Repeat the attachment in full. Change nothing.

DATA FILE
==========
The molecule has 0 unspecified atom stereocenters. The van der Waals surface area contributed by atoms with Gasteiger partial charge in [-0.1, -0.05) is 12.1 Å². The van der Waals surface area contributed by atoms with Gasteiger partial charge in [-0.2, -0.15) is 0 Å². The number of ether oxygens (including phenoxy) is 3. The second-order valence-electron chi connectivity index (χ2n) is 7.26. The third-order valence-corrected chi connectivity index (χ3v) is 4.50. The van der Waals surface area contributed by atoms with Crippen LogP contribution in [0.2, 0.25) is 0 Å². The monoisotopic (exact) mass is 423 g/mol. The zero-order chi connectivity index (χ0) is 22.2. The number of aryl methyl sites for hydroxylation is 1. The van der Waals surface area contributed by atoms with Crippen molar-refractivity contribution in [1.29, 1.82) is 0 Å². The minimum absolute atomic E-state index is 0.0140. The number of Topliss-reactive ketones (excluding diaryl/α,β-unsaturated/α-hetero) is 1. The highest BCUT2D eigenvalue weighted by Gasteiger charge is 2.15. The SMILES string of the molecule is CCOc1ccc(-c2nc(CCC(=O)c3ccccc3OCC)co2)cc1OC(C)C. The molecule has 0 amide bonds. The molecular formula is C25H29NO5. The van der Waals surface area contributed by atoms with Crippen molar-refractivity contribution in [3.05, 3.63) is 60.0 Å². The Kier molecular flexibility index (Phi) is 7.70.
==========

The molecule has 0 unspecified atom stereocenters. The van der Waals surface area contributed by atoms with Gasteiger partial charge in [-0.1, -0.05) is 12.1 Å². The van der Waals surface area contributed by atoms with Gasteiger partial charge in [-0.2, -0.15) is 0 Å². The number of ether oxygens (including phenoxy) is 3. The second-order valence-electron chi connectivity index (χ2n) is 7.26. The third-order valence-corrected chi connectivity index (χ3v) is 4.50. The van der Waals surface area contributed by atoms with Crippen LogP contribution in [0.2, 0.25) is 0 Å². The monoisotopic (exact) mass is 423 g/mol. The zero-order chi connectivity index (χ0) is 22.2. The number of aryl methyl sites for hydroxylation is 1. The van der Waals surface area contributed by atoms with Crippen molar-refractivity contribution in [1.29, 1.82) is 0 Å². The minimum absolute atomic E-state index is 0.0140. The number of Topliss-reactive ketones (excluding diaryl/α,β-unsaturated/α-hetero) is 1. The highest BCUT2D eigenvalue weighted by Gasteiger charge is 2.15. The SMILES string of the molecule is CCOc1ccc(-c2nc(CCC(=O)c3ccccc3OCC)co2)cc1OC(C)C. The molecule has 0 amide bonds. The molecular formula is C25H29NO5. The van der Waals surface area contributed by atoms with Crippen molar-refractivity contribution in [3.05, 3.63) is 60.0 Å². The Kier molecular flexibility index (Phi) is 7.70.